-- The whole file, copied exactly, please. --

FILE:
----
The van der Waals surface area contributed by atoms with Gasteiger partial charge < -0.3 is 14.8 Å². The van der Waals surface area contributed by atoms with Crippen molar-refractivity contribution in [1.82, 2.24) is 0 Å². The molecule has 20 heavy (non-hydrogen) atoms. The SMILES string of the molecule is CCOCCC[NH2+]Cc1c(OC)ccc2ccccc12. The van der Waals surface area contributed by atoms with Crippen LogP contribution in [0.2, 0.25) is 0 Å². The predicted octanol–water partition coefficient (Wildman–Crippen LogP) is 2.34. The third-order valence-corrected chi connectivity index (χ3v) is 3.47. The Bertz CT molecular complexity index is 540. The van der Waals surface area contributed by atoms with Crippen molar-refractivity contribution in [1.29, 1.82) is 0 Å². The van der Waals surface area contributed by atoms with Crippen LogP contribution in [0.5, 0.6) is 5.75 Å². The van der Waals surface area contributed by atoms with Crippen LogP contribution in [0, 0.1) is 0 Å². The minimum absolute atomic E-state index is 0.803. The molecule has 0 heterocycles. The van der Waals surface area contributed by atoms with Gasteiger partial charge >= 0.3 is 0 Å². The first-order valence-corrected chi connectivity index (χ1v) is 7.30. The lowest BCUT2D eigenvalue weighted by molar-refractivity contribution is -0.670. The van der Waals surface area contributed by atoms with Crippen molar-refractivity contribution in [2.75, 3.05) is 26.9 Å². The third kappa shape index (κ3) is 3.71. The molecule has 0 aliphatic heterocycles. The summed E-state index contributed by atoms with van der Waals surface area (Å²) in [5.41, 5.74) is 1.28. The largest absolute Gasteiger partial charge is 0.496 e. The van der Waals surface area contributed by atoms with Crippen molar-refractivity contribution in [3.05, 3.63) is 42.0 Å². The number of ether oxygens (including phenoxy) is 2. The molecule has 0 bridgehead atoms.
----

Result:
The van der Waals surface area contributed by atoms with Gasteiger partial charge < -0.3 is 14.8 Å². The van der Waals surface area contributed by atoms with Crippen molar-refractivity contribution in [1.82, 2.24) is 0 Å². The molecule has 20 heavy (non-hydrogen) atoms. The SMILES string of the molecule is CCOCCC[NH2+]Cc1c(OC)ccc2ccccc12. The van der Waals surface area contributed by atoms with Crippen LogP contribution in [0.2, 0.25) is 0 Å². The predicted octanol–water partition coefficient (Wildman–Crippen LogP) is 2.34. The third-order valence-corrected chi connectivity index (χ3v) is 3.47. The Bertz CT molecular complexity index is 540. The van der Waals surface area contributed by atoms with Crippen molar-refractivity contribution in [1.29, 1.82) is 0 Å². The van der Waals surface area contributed by atoms with Crippen LogP contribution in [0.5, 0.6) is 5.75 Å². The van der Waals surface area contributed by atoms with Crippen LogP contribution in [0, 0.1) is 0 Å². The minimum absolute atomic E-state index is 0.803. The molecule has 0 heterocycles. The van der Waals surface area contributed by atoms with Gasteiger partial charge >= 0.3 is 0 Å². The first-order valence-corrected chi connectivity index (χ1v) is 7.30. The lowest BCUT2D eigenvalue weighted by molar-refractivity contribution is -0.670. The van der Waals surface area contributed by atoms with Crippen molar-refractivity contribution in [2.75, 3.05) is 26.9 Å². The third kappa shape index (κ3) is 3.71. The molecule has 0 aliphatic heterocycles. The summed E-state index contributed by atoms with van der Waals surface area (Å²) in [5.41, 5.74) is 1.28. The largest absolute Gasteiger partial charge is 0.496 e. The van der Waals surface area contributed by atoms with Crippen molar-refractivity contribution in [3.05, 3.63) is 42.0 Å². The number of ether oxygens (including phenoxy) is 2. The molecule has 0 bridgehead atoms.